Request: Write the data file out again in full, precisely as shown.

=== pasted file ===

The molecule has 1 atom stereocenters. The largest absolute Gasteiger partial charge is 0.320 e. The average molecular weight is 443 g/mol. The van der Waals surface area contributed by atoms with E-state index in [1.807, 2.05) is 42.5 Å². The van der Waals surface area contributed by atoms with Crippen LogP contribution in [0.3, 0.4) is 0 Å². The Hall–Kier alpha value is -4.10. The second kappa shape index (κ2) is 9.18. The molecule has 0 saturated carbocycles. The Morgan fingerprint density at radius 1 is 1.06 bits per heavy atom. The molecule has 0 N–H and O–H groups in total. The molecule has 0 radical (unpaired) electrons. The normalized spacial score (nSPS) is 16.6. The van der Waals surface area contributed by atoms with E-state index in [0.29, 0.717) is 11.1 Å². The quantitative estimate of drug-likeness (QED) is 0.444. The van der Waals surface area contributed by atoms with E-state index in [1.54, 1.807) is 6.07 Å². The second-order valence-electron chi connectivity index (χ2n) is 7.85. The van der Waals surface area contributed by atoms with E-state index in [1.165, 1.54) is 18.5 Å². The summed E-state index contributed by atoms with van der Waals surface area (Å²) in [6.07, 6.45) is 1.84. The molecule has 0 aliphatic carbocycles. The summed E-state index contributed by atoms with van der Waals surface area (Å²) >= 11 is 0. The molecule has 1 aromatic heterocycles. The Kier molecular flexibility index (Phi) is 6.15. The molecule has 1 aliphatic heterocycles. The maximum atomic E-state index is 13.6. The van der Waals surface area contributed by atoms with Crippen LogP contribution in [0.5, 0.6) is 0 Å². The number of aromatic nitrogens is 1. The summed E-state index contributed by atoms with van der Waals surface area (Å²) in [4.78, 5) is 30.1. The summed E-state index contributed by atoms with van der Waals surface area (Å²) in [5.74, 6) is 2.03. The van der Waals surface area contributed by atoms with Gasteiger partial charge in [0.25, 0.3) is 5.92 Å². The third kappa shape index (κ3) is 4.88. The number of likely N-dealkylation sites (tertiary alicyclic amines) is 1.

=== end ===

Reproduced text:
The molecule has 1 atom stereocenters. The largest absolute Gasteiger partial charge is 0.320 e. The average molecular weight is 443 g/mol. The van der Waals surface area contributed by atoms with E-state index in [1.807, 2.05) is 42.5 Å². The van der Waals surface area contributed by atoms with Crippen LogP contribution in [0.3, 0.4) is 0 Å². The Hall–Kier alpha value is -4.10. The second kappa shape index (κ2) is 9.18. The molecule has 0 saturated carbocycles. The Morgan fingerprint density at radius 1 is 1.06 bits per heavy atom. The molecule has 0 N–H and O–H groups in total. The molecule has 0 radical (unpaired) electrons. The normalized spacial score (nSPS) is 16.6. The van der Waals surface area contributed by atoms with E-state index in [0.29, 0.717) is 11.1 Å². The quantitative estimate of drug-likeness (QED) is 0.444. The van der Waals surface area contributed by atoms with E-state index in [1.54, 1.807) is 6.07 Å². The second-order valence-electron chi connectivity index (χ2n) is 7.85. The van der Waals surface area contributed by atoms with E-state index in [1.165, 1.54) is 18.5 Å². The summed E-state index contributed by atoms with van der Waals surface area (Å²) in [6.07, 6.45) is 1.84. The molecule has 0 aliphatic carbocycles. The summed E-state index contributed by atoms with van der Waals surface area (Å²) >= 11 is 0. The molecule has 1 aromatic heterocycles. The Kier molecular flexibility index (Phi) is 6.15. The molecule has 1 aliphatic heterocycles. The maximum atomic E-state index is 13.6. The van der Waals surface area contributed by atoms with Crippen LogP contribution in [0.5, 0.6) is 0 Å². The number of aromatic nitrogens is 1. The summed E-state index contributed by atoms with van der Waals surface area (Å²) in [4.78, 5) is 30.1. The summed E-state index contributed by atoms with van der Waals surface area (Å²) in [5.74, 6) is 2.03. The van der Waals surface area contributed by atoms with Gasteiger partial charge in [0.25, 0.3) is 5.92 Å². The third kappa shape index (κ3) is 4.88. The number of likely N-dealkylation sites (tertiary alicyclic amines) is 1.